Driving a car in any country can be a challenging experience for tourists. In Mexico, traffic signs are in Spanish, speed limits and distances are in kilometers and traffic lights can be ambiguous. Furthermore, driving practices and customs often differ from those in the U. S.

Tips on the following subjects are designed to help tourists prepare for a less-stressful driving experience in Mexico:

Mexican Maps and Road Information for Mexico
Mexican Automobile Insurance and Permits for Driving in Mexico
Automobile GPS and Navigator Card for Mexico
Using The Metric System in Mexico
Traffic Signs and Signals in Mexico
Mexican Speed Bumps and Toll Roads in Mexico
Other Useful Items for Driving in Mexico

Mexican Maps and Road Information for Mexico

Current Mexican maps are essential, and one of the best is the Guia Roji atlas, a 152 page set of detailed maps that is updated frequently (purchase the latest possible version). It is obtainable at Mexican bookstores, and in the U.S. at selected locations such as the Tucson Map & Flag Center in Tucson, Arizona. Country maps and other information regarding roads and highways also can be obtained from organizations such as AAA.

Mexican Automobile Insurance and Permits for Driving in Mexico

Insurance should be purchased before entering Mexico, and is widely available. Prices vary considerably, and an annual policy (rather than purchasing insurance by the day) likely will prove cost effective for trips longer than ten days.

Car permits are not required in Baja California or most of Sonora from Guaymas north, but are otherwise necessary. They should be obtained at or near border crossings, in order to avoid time-consuming back-tracking. If unsure where these locations are, ask at the Mexican border customs office. To obtain a permit (temporary vehicle importation license), you will need a passport, driver’s license, original and current registration, a copy of the vehicle title, a credit card and copies of all of the above.

Automobile GPS and Navigator Card for Mexico

A GPS with a set of Mexican maps, such as the Garmin 255W and Garmin Mexican Navigator Card (010-10755-00), will prove invaluable for driving in Mexico, even though they are far from infallible. A GPS with spoken instructions is particularly useful, and should be set to vocalize directions without naming streets, since these devices tend to mispronounce streets and the streets in Mexico are not always clearly signed.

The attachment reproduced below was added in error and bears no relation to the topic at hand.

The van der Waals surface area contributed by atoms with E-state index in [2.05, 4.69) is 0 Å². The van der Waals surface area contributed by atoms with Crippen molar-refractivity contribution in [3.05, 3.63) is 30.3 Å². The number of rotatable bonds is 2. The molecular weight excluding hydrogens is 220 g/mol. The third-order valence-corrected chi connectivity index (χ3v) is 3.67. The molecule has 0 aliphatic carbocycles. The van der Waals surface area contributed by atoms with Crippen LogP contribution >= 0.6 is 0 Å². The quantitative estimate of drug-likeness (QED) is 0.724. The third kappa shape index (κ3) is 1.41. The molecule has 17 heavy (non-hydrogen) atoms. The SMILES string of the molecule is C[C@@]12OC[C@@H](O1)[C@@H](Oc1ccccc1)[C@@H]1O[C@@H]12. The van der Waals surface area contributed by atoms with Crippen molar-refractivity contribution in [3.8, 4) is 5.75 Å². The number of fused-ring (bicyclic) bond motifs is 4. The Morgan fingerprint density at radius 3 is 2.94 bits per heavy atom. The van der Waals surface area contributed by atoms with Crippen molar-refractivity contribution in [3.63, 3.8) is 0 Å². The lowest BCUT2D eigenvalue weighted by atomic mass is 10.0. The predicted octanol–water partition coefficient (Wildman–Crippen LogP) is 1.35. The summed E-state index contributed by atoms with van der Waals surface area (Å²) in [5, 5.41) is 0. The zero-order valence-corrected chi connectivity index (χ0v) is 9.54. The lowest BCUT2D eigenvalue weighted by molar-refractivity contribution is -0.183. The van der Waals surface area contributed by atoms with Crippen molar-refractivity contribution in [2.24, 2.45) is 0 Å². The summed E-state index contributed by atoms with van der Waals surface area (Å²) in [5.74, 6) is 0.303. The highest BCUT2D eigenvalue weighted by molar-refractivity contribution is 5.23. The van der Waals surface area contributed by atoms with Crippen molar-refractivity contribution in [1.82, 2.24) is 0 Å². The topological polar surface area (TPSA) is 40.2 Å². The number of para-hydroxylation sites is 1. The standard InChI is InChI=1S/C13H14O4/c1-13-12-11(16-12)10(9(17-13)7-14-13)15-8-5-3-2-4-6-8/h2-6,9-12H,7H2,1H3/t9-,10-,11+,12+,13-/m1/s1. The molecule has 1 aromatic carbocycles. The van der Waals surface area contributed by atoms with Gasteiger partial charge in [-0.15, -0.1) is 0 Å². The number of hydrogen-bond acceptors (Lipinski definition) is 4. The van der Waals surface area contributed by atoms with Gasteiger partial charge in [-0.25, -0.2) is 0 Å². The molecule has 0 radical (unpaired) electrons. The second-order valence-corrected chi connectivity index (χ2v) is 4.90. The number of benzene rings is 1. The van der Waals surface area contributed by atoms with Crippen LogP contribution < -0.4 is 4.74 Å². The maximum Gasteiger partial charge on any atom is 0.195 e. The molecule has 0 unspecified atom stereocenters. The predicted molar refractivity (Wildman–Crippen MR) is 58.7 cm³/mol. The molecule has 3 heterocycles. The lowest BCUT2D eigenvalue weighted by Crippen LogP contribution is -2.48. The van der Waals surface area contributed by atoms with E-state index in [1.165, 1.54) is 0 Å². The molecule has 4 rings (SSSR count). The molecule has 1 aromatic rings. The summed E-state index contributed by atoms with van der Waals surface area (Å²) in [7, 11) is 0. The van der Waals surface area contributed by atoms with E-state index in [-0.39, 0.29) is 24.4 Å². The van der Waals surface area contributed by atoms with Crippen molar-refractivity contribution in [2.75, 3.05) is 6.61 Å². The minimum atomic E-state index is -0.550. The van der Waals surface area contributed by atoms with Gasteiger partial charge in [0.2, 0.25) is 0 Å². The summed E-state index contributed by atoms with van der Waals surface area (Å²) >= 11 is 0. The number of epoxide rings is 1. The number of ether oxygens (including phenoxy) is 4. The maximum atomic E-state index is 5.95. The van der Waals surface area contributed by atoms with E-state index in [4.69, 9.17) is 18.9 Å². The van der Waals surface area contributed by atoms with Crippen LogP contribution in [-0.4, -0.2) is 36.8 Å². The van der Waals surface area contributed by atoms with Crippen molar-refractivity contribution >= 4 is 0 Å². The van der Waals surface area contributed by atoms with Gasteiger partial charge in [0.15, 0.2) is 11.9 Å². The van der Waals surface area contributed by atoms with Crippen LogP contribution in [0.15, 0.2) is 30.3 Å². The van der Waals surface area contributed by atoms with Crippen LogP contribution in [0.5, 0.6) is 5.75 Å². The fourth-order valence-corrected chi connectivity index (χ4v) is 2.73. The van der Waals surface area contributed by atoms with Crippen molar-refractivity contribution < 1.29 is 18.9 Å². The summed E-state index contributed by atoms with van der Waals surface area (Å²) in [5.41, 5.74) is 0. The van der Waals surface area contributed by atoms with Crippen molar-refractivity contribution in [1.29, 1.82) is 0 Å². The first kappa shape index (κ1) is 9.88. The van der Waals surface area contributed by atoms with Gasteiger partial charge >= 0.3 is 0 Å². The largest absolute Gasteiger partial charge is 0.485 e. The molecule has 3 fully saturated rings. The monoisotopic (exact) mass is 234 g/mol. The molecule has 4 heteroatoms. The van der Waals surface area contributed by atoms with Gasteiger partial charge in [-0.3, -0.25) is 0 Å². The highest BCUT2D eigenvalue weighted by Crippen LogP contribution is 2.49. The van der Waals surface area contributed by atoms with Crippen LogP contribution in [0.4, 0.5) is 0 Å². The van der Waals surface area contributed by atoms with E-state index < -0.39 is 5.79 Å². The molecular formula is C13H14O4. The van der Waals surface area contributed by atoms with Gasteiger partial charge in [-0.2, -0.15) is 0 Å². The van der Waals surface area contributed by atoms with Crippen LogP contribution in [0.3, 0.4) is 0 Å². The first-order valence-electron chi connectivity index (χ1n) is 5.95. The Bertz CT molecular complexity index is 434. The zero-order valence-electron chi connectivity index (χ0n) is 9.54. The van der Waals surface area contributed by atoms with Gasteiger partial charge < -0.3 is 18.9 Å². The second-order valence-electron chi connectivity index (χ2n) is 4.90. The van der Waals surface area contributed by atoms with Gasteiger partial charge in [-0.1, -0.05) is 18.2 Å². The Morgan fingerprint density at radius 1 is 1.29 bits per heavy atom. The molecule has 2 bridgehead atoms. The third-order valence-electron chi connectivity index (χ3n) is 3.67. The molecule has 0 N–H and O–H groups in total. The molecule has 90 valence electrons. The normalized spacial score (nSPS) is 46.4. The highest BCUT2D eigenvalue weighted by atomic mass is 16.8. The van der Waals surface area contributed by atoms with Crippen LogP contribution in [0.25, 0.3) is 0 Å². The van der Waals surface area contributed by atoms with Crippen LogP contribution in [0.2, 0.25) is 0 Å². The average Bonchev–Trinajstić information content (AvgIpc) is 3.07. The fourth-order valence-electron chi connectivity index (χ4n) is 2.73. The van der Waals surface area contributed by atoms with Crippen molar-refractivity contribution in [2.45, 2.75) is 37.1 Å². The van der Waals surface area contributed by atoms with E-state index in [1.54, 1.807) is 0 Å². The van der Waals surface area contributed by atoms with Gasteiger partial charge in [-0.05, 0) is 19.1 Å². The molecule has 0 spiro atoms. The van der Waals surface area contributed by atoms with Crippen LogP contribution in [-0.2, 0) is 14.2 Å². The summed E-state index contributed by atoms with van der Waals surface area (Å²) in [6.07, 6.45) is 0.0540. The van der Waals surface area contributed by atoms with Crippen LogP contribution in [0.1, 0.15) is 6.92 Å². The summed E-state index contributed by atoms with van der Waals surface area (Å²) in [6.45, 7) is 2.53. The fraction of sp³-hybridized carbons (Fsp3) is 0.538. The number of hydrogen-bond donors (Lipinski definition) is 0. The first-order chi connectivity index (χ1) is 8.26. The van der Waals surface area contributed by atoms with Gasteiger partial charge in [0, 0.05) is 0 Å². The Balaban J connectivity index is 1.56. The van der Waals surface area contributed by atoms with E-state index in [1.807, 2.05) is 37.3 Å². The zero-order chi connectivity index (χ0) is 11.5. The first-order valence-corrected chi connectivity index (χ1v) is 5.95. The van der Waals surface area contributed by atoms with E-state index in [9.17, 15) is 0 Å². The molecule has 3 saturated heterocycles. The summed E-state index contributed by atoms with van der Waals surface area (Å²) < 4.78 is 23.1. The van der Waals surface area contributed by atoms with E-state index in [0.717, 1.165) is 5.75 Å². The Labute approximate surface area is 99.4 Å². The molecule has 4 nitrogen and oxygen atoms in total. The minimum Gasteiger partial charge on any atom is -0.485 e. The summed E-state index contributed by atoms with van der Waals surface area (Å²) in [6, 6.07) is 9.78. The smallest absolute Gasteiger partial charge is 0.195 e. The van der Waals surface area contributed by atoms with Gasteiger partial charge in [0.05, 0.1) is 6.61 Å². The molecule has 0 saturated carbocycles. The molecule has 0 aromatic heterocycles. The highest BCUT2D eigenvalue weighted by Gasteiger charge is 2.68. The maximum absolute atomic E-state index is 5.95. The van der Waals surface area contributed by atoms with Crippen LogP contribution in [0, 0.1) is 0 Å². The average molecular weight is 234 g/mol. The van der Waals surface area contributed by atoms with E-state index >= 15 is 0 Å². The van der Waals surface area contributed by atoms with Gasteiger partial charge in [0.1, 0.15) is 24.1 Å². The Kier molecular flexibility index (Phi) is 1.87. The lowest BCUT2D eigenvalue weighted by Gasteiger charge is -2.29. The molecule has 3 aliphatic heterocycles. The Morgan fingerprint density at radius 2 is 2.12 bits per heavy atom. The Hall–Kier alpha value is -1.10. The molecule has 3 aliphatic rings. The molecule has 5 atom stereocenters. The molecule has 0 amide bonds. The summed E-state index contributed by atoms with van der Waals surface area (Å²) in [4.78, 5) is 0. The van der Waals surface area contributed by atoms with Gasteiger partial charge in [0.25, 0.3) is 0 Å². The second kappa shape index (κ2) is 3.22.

In general, a GPS should be used in Mexico, but not relied upon exclusively. Watch highway signs as well, and choose a well-marked route over contradictory GPS directions which are probably dated. Also check for one-way signs before following a GPS instruction to turn.

Using the Metric System in Mexico

Mexico uses the metric system—distances are measured in meters and kilometers and speed limits are expressed as kilometers per hour. Approximate conversion of kilometers to miles can be done by dividing by 10 and multiplying this answer by 6. For example, 100 kilometers divided by 10 is 10, times 6 is 60 miles.

A meter is slightly more than 3 feet and 1 kilometer is about 6 tenths of a mile.

Speed limits are expressed in even kilometers per hour, generally from 20 to 110, and the following table gives the approximate miles-per-hour equivalents:

20 kmh (12 mph)
30 kmh (20 mph)
40 kmh (25 mph)
50 kmh (30 mph)
60 kmh (35 mph)
70 kmh (40 mph)
80 kmh (50 mph)
90 kmh (55 mph)
100 kmh (60 mph)
110 kmh (65 mph)

Traffic Signs and Signals in Mexico

Traffic signs are in Spanish, and drivers should learn the more common and important ones. Signals sometimes differ with what is found in the U.S. For example, flashing red lights mean essentially the same thing as flashing yellow lights—be cautious—but do not require a stop. In addition, left turns at signalled intersections are sometimes made from the left lane, as in the U.S., but in some places left turns must be made from the far right hand lane. Also, the car ahead of you with a blinking left turn signal may be signalling a left turn or may be telling you that the road ahead is clear enough to pass him. Drivers should carefully observe local drivers and practices.

Mexican Speed Bumps and Toll Roads in Mexico

Drivers in Mexico should expect to encounter lots of topes, or speed bumps. These are commonly used to reduce speed in congested areas, small towns and outlying areas of larger cities. Typically, they are substantial enough to require vehicles to slow close to a stop, and can seriously rattle, if not damage, the car that doesn’t. Drivers should learn to recognize and cope with topes.

Mexico has added numerous toll roads in the past few years, and drivers should take advantage of these whenever possible. Generally speaking, toll roads (cuotas, autopistas and maxpistas) are higher speed roads, reduce travel time, are in good condition (often with shoulders), are safer and don’t have speed bumps.

Other Useful Items for Driving in Mexico

A basic set of tools, pocket knife, flashlights and batteries
A basic set of kitchen tools, openers. glasses, coffee mugs, coffee grinder
Binoculars to check distant roadsigns
Compass, magnifying glass
Spanish dictionary
Extra batteries for powered items
Extension cord (surge-protected power strip if you carry a laptop)

Taking the time to research and prepare for a driving trip in Mexico will help make your journey more relaxed and enjoyable.